Every Morning In The Village – 4 Slovak Housekeeping Tips

Slovak Housekeeping

May 12, 2012

Allan Stevo

The fact that so many Slovaks smoke (or spend time around smokers) and so many Slovaks use down pillows and comforters, which are hard to launder, could lead one to conclude that Slovak homes smell.  But it’s very common to find Slovak homes 1. Spotless – you can practically eat off of the floor and 2. Devoid of odor – the indoor air smells as fresh and clean as fresh air outdoors.

Below are 4 tips from the Slovak village on making sure your place doesn’t smell.  At first, I didn’t think much of the importance of these practices, but then better understood the importance of them when rooming with an American friend who had quite a smelly room after just a few weeks.

  • #1. Each morning when you rise, open the windows for 10 or 15 minutes – do this every morning regardless of the weather.  Let the fresh air come in.  When it’s not deathly cold out, you can do this for a longer amount of time.  By doing this every morning, you avoid that uncomfortable situation in which you have no idea whether or not your living space smells, but everyone else that walks by it definitely knows that it smells.
  • #2. Unless the weather is rainy, each morning lay your bedding in the window. You can leave the bedding out extra long on really sunny days.  Just take the bedding off your bed and lay it on the windowsill of the open window.  These first two tips seem to be religiously followed in villages that I have visited, but I regularly see them being followed in big cities as well.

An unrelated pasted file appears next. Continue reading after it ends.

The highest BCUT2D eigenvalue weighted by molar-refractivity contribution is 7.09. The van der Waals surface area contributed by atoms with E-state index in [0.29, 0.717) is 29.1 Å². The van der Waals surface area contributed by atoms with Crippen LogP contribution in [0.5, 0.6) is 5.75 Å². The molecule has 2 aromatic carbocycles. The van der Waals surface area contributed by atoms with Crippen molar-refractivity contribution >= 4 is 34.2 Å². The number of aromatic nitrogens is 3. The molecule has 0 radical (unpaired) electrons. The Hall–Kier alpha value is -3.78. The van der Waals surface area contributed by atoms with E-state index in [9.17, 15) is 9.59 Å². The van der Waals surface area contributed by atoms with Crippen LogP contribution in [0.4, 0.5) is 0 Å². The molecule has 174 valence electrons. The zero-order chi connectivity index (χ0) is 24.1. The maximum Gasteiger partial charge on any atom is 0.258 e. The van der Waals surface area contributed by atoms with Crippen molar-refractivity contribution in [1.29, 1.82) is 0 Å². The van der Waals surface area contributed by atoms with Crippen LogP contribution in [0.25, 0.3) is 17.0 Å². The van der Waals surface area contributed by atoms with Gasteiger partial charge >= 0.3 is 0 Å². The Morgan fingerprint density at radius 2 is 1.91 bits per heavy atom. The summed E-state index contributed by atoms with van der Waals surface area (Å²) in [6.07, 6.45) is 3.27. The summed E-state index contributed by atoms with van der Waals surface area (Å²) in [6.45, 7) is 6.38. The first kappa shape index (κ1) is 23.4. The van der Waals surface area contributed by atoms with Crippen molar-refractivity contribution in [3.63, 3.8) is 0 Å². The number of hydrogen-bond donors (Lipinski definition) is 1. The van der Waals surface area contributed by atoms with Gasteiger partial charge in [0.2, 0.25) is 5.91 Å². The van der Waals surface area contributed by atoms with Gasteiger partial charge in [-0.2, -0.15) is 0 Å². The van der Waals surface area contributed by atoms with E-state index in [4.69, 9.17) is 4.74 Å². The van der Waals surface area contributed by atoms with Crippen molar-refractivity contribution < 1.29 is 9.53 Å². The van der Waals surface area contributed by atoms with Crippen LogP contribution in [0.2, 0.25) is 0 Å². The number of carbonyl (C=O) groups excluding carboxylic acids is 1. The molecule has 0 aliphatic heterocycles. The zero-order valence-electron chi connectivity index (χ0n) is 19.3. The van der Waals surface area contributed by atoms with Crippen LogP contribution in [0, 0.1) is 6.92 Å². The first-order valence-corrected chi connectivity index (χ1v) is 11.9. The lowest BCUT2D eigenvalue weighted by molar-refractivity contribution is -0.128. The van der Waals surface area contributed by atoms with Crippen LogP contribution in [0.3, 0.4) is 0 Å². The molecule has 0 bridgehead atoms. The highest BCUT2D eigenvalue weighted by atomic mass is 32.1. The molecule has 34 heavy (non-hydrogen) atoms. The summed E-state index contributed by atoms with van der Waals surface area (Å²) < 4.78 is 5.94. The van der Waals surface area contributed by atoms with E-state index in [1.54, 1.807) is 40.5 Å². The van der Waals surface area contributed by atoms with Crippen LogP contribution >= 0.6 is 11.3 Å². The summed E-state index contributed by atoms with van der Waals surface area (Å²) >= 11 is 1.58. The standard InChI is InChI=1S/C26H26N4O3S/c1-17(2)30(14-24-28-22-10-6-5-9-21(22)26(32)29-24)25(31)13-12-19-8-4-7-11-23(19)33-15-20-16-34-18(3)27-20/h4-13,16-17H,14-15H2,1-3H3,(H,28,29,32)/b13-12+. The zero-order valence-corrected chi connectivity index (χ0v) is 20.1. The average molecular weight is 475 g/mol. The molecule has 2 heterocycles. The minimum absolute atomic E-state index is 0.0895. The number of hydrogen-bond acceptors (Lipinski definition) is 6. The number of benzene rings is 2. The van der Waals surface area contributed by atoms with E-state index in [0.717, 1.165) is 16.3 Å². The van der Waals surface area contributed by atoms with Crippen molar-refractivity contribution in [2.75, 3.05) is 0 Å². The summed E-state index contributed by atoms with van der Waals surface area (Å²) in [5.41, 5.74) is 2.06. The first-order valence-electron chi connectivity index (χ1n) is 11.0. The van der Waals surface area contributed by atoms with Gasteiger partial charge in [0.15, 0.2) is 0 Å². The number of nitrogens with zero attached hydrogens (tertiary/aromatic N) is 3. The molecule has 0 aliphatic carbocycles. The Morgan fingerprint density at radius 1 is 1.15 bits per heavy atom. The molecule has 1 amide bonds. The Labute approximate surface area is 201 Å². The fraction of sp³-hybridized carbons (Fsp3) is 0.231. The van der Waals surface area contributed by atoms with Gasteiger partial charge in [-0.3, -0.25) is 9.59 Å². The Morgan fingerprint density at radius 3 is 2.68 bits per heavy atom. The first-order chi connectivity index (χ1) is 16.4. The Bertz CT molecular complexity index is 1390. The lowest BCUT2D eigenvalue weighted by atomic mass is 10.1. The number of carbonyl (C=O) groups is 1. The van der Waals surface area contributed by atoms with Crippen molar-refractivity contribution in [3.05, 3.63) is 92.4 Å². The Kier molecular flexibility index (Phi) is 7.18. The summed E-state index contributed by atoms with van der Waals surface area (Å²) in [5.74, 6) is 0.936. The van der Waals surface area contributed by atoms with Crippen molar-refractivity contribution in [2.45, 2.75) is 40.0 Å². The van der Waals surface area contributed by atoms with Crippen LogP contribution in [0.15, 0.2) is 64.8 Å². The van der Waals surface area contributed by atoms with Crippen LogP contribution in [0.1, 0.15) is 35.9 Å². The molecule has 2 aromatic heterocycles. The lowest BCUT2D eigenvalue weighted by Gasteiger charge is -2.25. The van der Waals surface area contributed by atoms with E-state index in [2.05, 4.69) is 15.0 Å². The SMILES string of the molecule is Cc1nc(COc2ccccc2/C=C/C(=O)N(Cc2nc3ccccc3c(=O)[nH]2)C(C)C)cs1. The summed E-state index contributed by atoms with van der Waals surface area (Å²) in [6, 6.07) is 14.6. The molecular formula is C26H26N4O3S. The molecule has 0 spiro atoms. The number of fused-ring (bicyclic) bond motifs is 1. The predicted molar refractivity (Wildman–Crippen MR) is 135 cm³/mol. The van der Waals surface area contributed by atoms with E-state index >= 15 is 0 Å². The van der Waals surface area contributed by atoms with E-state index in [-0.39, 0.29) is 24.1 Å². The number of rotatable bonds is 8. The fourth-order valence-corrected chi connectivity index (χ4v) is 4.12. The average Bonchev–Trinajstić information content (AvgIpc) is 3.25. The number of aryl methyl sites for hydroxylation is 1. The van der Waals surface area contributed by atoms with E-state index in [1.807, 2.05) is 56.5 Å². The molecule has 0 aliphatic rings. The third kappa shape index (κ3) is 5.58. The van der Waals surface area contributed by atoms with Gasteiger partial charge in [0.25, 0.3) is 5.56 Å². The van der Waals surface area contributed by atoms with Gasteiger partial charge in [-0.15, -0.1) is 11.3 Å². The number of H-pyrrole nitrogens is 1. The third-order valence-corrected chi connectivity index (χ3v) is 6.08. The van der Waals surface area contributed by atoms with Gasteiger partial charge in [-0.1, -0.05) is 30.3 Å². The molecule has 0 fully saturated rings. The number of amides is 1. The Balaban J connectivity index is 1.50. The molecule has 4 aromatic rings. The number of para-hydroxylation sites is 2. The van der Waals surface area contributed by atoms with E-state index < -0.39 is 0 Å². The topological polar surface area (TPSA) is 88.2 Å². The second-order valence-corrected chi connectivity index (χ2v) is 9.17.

• #3. Every morning after you rise, walk around and spend 2 or 3 minutes picking up your things – never leave anything dirty laying around – like sweaty clothes, smokey clothes, or unlaundered clothes. Put away the things that don’t need to be left sitting out.  A noticeable difference between most Slovak homes I’ve been in and many American homes I’ve been in is that clutter is more acceptable on the left side of the Atlantic than on the right.
  • #4. Each Saturday, spend an hour tidying up around your home – do it for an hour each week and you won’t need to spend more than an hour doing so at any one given time.  Vacuum the carpets each week, get down on your hands and knees each week to do the wood and the tile.  Many a times I’ve been told by a Slovak girl (not usually a Slovak guy) that she spent part of her day Saturday “tidying up.”  It seems to be part of the Slovak tradition to constantly tidy up.